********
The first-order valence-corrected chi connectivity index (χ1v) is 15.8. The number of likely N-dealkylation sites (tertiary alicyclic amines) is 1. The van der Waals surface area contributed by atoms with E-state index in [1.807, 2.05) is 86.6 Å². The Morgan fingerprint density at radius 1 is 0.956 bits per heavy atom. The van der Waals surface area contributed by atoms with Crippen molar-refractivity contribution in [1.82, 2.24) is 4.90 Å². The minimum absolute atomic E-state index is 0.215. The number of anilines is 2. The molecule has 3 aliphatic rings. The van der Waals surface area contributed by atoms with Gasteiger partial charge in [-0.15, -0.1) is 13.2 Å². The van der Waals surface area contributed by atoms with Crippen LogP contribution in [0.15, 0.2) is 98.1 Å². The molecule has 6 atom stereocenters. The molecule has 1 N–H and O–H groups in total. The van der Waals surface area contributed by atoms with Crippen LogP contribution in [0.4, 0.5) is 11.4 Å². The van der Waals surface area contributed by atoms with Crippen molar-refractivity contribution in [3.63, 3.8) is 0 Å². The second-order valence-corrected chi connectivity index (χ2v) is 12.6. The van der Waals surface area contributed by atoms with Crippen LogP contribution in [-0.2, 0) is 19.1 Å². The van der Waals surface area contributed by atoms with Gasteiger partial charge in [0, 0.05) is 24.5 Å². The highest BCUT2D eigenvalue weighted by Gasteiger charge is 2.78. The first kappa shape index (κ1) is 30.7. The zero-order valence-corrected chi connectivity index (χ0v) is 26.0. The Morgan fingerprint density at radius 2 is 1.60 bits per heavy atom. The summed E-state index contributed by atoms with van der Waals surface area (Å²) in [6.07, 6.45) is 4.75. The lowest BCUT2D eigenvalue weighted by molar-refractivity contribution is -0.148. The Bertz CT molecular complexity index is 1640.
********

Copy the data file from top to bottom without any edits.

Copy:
The first-order valence-corrected chi connectivity index (χ1v) is 15.8. The number of likely N-dealkylation sites (tertiary alicyclic amines) is 1. The van der Waals surface area contributed by atoms with E-state index in [1.807, 2.05) is 86.6 Å². The Morgan fingerprint density at radius 1 is 0.956 bits per heavy atom. The van der Waals surface area contributed by atoms with Crippen molar-refractivity contribution in [1.82, 2.24) is 4.90 Å². The minimum absolute atomic E-state index is 0.215. The number of anilines is 2. The molecule has 3 aliphatic rings. The van der Waals surface area contributed by atoms with Gasteiger partial charge in [-0.15, -0.1) is 13.2 Å². The van der Waals surface area contributed by atoms with Crippen LogP contribution in [0.15, 0.2) is 98.1 Å². The molecule has 6 atom stereocenters. The molecule has 1 N–H and O–H groups in total. The van der Waals surface area contributed by atoms with Crippen LogP contribution in [0.4, 0.5) is 11.4 Å². The van der Waals surface area contributed by atoms with Crippen molar-refractivity contribution in [3.63, 3.8) is 0 Å². The second-order valence-corrected chi connectivity index (χ2v) is 12.6. The van der Waals surface area contributed by atoms with Crippen LogP contribution in [-0.2, 0) is 19.1 Å². The van der Waals surface area contributed by atoms with Gasteiger partial charge in [0, 0.05) is 24.5 Å². The highest BCUT2D eigenvalue weighted by Gasteiger charge is 2.78. The first kappa shape index (κ1) is 30.7. The zero-order valence-corrected chi connectivity index (χ0v) is 26.0. The Morgan fingerprint density at radius 2 is 1.60 bits per heavy atom. The summed E-state index contributed by atoms with van der Waals surface area (Å²) in [6.07, 6.45) is 4.75. The lowest BCUT2D eigenvalue weighted by molar-refractivity contribution is -0.148. The Bertz CT molecular complexity index is 1640.